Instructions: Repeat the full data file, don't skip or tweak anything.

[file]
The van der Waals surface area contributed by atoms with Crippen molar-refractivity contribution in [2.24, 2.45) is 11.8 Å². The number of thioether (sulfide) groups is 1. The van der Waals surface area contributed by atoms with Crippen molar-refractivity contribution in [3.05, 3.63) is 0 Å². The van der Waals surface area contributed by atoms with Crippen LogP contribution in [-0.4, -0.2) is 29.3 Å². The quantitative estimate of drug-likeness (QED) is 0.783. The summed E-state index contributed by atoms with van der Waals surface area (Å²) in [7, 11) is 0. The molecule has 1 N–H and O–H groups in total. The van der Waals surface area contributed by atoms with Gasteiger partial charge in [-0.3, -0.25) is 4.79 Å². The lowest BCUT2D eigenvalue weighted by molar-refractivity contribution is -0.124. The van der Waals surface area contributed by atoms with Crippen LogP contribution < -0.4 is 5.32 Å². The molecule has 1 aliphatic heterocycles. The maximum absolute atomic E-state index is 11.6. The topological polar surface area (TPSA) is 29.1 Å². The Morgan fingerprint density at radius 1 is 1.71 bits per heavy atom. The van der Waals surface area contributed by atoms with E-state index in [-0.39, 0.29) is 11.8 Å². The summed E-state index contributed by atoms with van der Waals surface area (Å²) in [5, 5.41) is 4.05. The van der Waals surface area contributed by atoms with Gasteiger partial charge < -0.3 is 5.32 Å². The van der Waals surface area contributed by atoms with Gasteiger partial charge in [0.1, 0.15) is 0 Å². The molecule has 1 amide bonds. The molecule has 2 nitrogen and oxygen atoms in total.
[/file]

The van der Waals surface area contributed by atoms with Crippen molar-refractivity contribution in [2.24, 2.45) is 11.8 Å². The number of thioether (sulfide) groups is 1. The van der Waals surface area contributed by atoms with Crippen molar-refractivity contribution in [3.05, 3.63) is 0 Å². The van der Waals surface area contributed by atoms with Crippen LogP contribution in [-0.4, -0.2) is 29.3 Å². The quantitative estimate of drug-likeness (QED) is 0.783. The summed E-state index contributed by atoms with van der Waals surface area (Å²) in [7, 11) is 0. The molecule has 1 N–H and O–H groups in total. The van der Waals surface area contributed by atoms with Gasteiger partial charge in [-0.3, -0.25) is 4.79 Å². The lowest BCUT2D eigenvalue weighted by molar-refractivity contribution is -0.124. The van der Waals surface area contributed by atoms with Crippen LogP contribution < -0.4 is 5.32 Å². The molecule has 1 aliphatic heterocycles. The maximum absolute atomic E-state index is 11.6. The topological polar surface area (TPSA) is 29.1 Å². The Morgan fingerprint density at radius 1 is 1.71 bits per heavy atom. The van der Waals surface area contributed by atoms with E-state index in [-0.39, 0.29) is 11.8 Å². The summed E-state index contributed by atoms with van der Waals surface area (Å²) in [5, 5.41) is 4.05. The van der Waals surface area contributed by atoms with Gasteiger partial charge < -0.3 is 5.32 Å². The van der Waals surface area contributed by atoms with Gasteiger partial charge in [0.1, 0.15) is 0 Å². The molecule has 1 amide bonds. The molecule has 2 nitrogen and oxygen atoms in total.